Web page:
Welcome back to planet SR388, Metroid Hunters. Your mission: to destroy all known life forms of these alien creatures. 26 years after the original release of Metroid II, Samus gets to shoot and destroy in style with new abilities, visuals and gameplay. Yet at the heart of Metroid: Samus Returns, there’s still a backdrop of nostalgia with music that feels tense and hostile to the trained ear of older fans. Though it’s a warm up to Prime 4, it feels good to have Samus Aran back and in fine form.
In 1996, there’s a six-year-old girl sat in the car travelling from England to Scotland playing Metroid II: Return of Samus on her purple Game Boy. It’s getting dark and she’s using the streetlights to see what she’s shooting. Fast travel to 2017 and she’s reviewing the reimagining of Metroid II on the 3DS. For many fans, Metroid II may not have been their first Metroid game, but it was mine. The slow jumps, the tense music, and the claustrophobic, hostile environment of planet SR388 only made that six-year-old girl more curious to find the answers. Back then, I never made it past Arachnus. But over the years, the 1991 original title was dug out of storage and slotted into place on the Game Boy. Perhaps it was the same for other fans, with Metroid II resurfacing from the collection of old games you enjoyed on long journeys.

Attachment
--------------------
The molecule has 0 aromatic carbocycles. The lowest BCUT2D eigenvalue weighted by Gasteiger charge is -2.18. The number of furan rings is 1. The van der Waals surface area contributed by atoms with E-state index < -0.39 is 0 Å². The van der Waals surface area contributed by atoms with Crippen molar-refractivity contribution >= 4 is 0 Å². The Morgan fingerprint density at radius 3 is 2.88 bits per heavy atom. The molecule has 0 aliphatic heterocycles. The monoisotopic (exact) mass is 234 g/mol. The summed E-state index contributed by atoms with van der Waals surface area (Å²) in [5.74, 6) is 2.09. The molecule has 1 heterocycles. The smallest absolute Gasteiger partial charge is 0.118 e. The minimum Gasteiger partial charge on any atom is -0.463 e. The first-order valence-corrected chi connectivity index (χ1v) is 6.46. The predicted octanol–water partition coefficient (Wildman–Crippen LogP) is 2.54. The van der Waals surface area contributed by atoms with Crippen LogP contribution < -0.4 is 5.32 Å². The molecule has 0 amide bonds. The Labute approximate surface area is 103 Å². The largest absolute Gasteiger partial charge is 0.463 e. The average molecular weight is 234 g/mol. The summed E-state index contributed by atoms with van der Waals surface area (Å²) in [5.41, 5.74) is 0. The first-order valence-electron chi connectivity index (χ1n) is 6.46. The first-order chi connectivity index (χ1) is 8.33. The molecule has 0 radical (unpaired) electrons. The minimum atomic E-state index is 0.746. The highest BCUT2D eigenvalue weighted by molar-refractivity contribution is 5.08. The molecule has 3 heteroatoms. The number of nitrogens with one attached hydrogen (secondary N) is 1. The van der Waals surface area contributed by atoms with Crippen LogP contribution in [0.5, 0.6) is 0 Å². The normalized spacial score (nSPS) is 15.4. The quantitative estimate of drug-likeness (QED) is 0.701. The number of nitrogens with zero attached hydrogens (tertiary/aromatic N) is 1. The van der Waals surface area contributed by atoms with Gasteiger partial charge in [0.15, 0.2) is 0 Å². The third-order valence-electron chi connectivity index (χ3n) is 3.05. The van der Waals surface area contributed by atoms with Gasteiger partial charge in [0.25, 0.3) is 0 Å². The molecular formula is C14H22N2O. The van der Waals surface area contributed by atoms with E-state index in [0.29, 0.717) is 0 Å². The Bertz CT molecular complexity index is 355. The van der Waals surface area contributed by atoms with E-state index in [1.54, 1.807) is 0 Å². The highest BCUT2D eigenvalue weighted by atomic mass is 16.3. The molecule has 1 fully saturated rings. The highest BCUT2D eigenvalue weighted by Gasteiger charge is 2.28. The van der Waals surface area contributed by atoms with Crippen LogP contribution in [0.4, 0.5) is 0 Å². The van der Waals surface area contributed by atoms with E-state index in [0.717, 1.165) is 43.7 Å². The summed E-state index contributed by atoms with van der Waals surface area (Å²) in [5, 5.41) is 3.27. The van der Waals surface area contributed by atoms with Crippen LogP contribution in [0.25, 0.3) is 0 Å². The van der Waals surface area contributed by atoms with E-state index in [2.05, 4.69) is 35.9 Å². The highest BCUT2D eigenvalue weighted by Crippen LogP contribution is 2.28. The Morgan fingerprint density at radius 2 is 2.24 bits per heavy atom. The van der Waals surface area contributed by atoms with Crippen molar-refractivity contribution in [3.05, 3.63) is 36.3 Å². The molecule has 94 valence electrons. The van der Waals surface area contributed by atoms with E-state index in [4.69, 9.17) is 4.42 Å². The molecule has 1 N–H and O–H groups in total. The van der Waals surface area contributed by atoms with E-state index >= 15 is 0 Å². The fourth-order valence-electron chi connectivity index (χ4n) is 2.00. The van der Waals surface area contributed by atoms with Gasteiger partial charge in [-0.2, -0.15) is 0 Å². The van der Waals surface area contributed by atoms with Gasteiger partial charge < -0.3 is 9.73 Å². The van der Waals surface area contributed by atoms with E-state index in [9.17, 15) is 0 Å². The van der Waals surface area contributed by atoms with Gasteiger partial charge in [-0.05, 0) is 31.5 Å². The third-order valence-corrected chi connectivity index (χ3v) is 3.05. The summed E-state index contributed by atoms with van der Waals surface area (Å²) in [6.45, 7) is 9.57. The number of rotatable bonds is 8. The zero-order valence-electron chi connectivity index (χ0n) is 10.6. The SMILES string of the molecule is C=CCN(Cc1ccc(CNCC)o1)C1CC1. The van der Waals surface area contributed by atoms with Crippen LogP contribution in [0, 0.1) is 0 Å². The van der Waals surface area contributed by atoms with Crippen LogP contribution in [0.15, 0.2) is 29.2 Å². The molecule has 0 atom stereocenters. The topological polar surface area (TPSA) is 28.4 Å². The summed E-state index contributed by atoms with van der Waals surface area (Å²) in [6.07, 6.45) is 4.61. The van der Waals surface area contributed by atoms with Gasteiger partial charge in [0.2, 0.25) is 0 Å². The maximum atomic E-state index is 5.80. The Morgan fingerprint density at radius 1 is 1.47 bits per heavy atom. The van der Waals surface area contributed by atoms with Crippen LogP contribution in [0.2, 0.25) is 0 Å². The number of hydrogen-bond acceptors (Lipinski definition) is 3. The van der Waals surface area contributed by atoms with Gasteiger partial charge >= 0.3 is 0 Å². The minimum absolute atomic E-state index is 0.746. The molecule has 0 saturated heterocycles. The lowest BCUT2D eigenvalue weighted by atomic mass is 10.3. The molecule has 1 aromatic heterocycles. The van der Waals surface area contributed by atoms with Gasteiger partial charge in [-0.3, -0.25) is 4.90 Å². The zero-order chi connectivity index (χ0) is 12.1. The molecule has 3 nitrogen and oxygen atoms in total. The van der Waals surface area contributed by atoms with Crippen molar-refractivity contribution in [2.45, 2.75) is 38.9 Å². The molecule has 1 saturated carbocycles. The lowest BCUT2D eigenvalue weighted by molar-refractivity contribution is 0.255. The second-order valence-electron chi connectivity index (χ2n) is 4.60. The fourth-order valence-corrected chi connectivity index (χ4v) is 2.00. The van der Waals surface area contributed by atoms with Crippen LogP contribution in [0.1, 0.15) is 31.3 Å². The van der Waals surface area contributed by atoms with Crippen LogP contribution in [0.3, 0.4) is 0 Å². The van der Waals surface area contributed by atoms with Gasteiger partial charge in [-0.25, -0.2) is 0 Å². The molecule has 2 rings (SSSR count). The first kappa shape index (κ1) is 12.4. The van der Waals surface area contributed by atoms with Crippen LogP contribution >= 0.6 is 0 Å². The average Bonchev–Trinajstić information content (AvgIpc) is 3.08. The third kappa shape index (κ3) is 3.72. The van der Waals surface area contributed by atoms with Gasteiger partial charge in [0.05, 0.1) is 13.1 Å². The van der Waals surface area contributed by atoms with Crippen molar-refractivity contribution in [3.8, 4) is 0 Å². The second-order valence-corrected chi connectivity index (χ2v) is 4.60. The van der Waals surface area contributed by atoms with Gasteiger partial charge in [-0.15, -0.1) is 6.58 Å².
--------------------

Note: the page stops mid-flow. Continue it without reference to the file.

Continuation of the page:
Shifting around 1.72 million copies, Metroid II: Return of Samus was a success with fans and critics alike. The side-scrolling action game saw Samus Aran deployed by the Galactic Federation to SR388, the home planet of the Metroids. She’s tasked with the mission to destroy all Metroid life forms to keep humans safe from the critically dangerous species. Fortunately, Samus had some powerful weapons in her arsenal, including the Plasma Beam which could pierce enemies and obliterate them in moments, as well as her famed Morph Ball with its spring and spider-like enhancements allowing Samus to reach previously inaccessible places. With the release of Metroid: Samus Returns, the nostalgia remains in keeping with the modern, fresh look.
Developed by MercurySteam and Nintendo EPD, Metroid: Samus Returns is a beautiful and vibrant reimagining of the original. Produced by Metroid series director Yoshio Sakamoto, planet SR388 is home to many enemy varieties, including five stages of the Metroid life form, from original to omega. Housing many puzzles, which remain delightfully challenging, Samus Returns is brought to life through crystal clear visuals in stereoscopic 3D. From the ancient historic backgrounds to the otherworldly design in the foreground, SR388 is stunning to the eye. Even enemy design is nicely varied with a spectrum of colours used in their appearance to define difficulty.
On starting the game, players will notice Samus controls differently. She’s more fluid in movement and has a 360 degree shooting range with Free Aim mode, which is activated by holding the left shoulder button. No longer will players be shoehorned into using the crosshairs aim mechanic, with Free Aim incredibly useful when facing the various Metroid forms. Also new to the game is her ability to counterattack and automatically take aim at the enemy. While the melee counterattack is fun to use in a tight spot, the automatic aiming mechanic can be inaccurate, especially when there are multiple enemies in the room or when Samus is positioned at an odd angle. With free aim mode, though, players can easily counteract this minor flaw.